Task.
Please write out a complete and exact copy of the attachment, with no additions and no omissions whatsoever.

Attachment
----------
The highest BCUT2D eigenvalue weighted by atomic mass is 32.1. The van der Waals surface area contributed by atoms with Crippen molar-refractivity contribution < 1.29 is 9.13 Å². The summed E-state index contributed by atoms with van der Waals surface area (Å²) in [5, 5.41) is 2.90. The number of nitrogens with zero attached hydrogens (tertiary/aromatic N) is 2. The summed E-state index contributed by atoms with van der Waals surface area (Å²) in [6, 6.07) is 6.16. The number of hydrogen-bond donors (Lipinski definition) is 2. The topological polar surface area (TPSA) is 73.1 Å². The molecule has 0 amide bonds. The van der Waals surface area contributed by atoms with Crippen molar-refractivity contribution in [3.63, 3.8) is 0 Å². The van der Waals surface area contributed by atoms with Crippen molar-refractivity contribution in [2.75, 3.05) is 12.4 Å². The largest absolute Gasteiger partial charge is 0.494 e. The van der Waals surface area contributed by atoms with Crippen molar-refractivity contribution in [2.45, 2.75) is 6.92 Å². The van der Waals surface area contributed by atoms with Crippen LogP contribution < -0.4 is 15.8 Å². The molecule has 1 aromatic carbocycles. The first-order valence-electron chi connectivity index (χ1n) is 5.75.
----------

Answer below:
The highest BCUT2D eigenvalue weighted by atomic mass is 32.1. The van der Waals surface area contributed by atoms with Crippen molar-refractivity contribution < 1.29 is 9.13 Å². The summed E-state index contributed by atoms with van der Waals surface area (Å²) in [5, 5.41) is 2.90. The number of nitrogens with zero attached hydrogens (tertiary/aromatic N) is 2. The summed E-state index contributed by atoms with van der Waals surface area (Å²) in [6, 6.07) is 6.16. The number of hydrogen-bond donors (Lipinski definition) is 2. The topological polar surface area (TPSA) is 73.1 Å². The molecule has 0 amide bonds. The van der Waals surface area contributed by atoms with Crippen molar-refractivity contribution in [3.63, 3.8) is 0 Å². The van der Waals surface area contributed by atoms with Crippen molar-refractivity contribution in [2.75, 3.05) is 12.4 Å². The largest absolute Gasteiger partial charge is 0.494 e. The van der Waals surface area contributed by atoms with Crippen molar-refractivity contribution in [2.45, 2.75) is 6.92 Å². The van der Waals surface area contributed by atoms with Crippen LogP contribution < -0.4 is 15.8 Å². The molecule has 1 aromatic carbocycles. The first-order valence-electron chi connectivity index (χ1n) is 5.75.